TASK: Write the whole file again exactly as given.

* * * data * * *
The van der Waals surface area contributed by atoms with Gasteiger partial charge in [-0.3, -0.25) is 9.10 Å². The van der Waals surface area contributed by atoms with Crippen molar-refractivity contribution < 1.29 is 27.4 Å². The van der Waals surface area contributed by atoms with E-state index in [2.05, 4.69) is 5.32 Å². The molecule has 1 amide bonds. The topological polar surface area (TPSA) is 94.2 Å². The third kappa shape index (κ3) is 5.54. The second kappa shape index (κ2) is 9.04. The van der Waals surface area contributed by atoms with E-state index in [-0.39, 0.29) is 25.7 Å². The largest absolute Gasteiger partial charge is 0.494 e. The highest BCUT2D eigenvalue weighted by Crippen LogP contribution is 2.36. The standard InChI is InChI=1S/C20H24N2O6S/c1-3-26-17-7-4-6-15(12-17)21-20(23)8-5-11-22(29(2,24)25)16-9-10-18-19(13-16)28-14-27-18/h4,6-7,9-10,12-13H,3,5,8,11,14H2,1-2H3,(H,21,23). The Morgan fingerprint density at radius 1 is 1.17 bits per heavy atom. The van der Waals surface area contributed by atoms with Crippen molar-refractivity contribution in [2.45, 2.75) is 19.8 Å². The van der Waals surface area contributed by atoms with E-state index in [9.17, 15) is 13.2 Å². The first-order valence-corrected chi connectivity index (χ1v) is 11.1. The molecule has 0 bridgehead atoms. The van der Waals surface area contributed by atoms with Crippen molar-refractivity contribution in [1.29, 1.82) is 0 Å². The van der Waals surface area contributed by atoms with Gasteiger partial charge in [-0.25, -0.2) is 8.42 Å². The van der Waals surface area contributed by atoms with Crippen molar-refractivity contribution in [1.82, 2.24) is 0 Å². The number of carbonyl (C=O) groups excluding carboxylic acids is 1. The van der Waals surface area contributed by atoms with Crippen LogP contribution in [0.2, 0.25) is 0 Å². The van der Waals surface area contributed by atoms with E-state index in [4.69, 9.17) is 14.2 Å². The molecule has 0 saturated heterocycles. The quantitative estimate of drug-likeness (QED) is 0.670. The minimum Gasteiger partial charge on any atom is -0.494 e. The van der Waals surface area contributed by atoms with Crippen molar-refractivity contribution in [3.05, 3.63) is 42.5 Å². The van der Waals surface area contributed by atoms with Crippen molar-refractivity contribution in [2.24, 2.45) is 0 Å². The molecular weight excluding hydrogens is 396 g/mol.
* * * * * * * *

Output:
The van der Waals surface area contributed by atoms with Gasteiger partial charge in [-0.3, -0.25) is 9.10 Å². The van der Waals surface area contributed by atoms with Crippen molar-refractivity contribution < 1.29 is 27.4 Å². The van der Waals surface area contributed by atoms with E-state index in [2.05, 4.69) is 5.32 Å². The molecule has 1 amide bonds. The topological polar surface area (TPSA) is 94.2 Å². The third kappa shape index (κ3) is 5.54. The second kappa shape index (κ2) is 9.04. The van der Waals surface area contributed by atoms with E-state index in [-0.39, 0.29) is 25.7 Å². The largest absolute Gasteiger partial charge is 0.494 e. The highest BCUT2D eigenvalue weighted by Crippen LogP contribution is 2.36. The standard InChI is InChI=1S/C20H24N2O6S/c1-3-26-17-7-4-6-15(12-17)21-20(23)8-5-11-22(29(2,24)25)16-9-10-18-19(13-16)28-14-27-18/h4,6-7,9-10,12-13H,3,5,8,11,14H2,1-2H3,(H,21,23). The Morgan fingerprint density at radius 1 is 1.17 bits per heavy atom. The van der Waals surface area contributed by atoms with Crippen molar-refractivity contribution in [2.45, 2.75) is 19.8 Å². The van der Waals surface area contributed by atoms with E-state index in [9.17, 15) is 13.2 Å². The first-order valence-corrected chi connectivity index (χ1v) is 11.1. The molecule has 0 bridgehead atoms. The van der Waals surface area contributed by atoms with Crippen molar-refractivity contribution in [1.29, 1.82) is 0 Å². The van der Waals surface area contributed by atoms with Gasteiger partial charge in [-0.25, -0.2) is 8.42 Å². The van der Waals surface area contributed by atoms with Crippen molar-refractivity contribution in [1.82, 2.24) is 0 Å². The number of carbonyl (C=O) groups excluding carboxylic acids is 1. The van der Waals surface area contributed by atoms with Crippen LogP contribution in [0.2, 0.25) is 0 Å². The van der Waals surface area contributed by atoms with E-state index in [4.69, 9.17) is 14.2 Å². The molecule has 0 saturated heterocycles. The quantitative estimate of drug-likeness (QED) is 0.670. The minimum Gasteiger partial charge on any atom is -0.494 e. The van der Waals surface area contributed by atoms with Crippen molar-refractivity contribution in [3.05, 3.63) is 42.5 Å². The van der Waals surface area contributed by atoms with Crippen molar-refractivity contribution in [2.24, 2.45) is 0 Å². The molecular weight excluding hydrogens is 396 g/mol.